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'A World Unto Themselves’?: Squatter Settlement in Herefordshire 1780-1880

By James Moir


By the early nineteenth century, Herefordshire's commons hosted 96 settlements comprising ten or more dwellings. Were they peopled by 'squatters' who had built their shanties illegally on the waste and were the inhabitants a rough, uncivilized people who indulged themselves in vice and profanity of every kind? \ud Contemporary views are understandable given the geographical isolation of these settlements, but they ignore entirely the diversity of settlements encountered as a result of the varied topography and types of agriculture practised within the county's five principal regions. Except in the south-west corner of the county, farmers themselves relied little on the exercise of common rights – an important prerequisite for settlement growth.\ud Conversely, this mixed agricultural economy created a wide range of employment opportunities; commons settlements were marginally placed between woodlands and fields, creating a rhythmic cycle of seasonal employment for male commoners. In contrast, women's lives were structured around the spatial organization of domestic tasks and in particular, access to and control of fire and water.\ud Threatening to undermine this cohesive intermeshing of complimentary roles in squatter society was the problem of tenurial insecurity, although obsessions with the origin of squatter housing have tended to obscure the increasingly complex web of tenurial interrelationships in which the squatter, freeholder, copyholder, vestry and manorial lord were entangled.\ud Tenurially, settlements tended to develop along three distinctive paths; some became enveloped by large rural estates, illustrated in the case study of Tarrington's commons. More isolated settlements retained a staunch freeholders' presence; in others petty landlords predominated as a result of enclosure and proximity to market centres. This classificatory model becomes a useful tool for analysing nonconformist tendencies. Each type of settlement, though, should be viewed in the context of a developing capitalist economy, which ultimately is responsible for giving birth to, and destroying, squatter communities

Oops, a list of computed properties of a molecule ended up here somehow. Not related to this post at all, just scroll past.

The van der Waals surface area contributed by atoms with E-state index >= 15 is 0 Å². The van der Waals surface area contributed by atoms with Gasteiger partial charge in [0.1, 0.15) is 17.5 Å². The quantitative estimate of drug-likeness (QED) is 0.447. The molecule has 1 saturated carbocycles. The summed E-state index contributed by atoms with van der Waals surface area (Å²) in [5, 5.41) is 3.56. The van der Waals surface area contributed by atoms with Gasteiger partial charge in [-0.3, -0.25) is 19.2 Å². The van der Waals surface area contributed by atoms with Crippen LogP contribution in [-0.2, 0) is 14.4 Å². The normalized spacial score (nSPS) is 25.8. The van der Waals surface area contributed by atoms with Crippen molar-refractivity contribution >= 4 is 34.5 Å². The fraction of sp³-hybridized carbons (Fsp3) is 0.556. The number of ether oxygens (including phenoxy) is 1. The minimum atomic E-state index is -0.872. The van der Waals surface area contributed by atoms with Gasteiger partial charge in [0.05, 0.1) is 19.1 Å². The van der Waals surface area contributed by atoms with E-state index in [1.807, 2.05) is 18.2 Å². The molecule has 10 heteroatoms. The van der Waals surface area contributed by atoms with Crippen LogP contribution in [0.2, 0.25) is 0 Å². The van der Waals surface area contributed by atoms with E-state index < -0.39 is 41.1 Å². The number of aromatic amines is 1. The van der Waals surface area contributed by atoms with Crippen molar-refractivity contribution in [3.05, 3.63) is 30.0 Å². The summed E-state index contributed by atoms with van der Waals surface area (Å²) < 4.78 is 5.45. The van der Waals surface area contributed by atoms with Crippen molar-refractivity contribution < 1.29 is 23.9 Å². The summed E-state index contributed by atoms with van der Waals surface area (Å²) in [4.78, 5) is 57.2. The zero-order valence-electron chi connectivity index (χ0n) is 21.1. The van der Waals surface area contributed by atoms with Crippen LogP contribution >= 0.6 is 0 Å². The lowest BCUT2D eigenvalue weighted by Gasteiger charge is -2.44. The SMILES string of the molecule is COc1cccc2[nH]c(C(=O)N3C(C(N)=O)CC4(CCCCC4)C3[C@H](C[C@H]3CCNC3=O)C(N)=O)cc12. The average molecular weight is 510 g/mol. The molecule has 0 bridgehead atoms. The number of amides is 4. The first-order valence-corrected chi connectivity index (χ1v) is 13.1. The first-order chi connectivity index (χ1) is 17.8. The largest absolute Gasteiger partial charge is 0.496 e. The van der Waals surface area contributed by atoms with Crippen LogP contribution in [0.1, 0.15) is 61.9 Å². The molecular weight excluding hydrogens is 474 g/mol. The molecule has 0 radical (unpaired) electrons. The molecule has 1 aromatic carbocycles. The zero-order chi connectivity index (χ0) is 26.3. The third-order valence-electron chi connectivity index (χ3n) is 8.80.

Publisher: University of Leicester
Year: 1990
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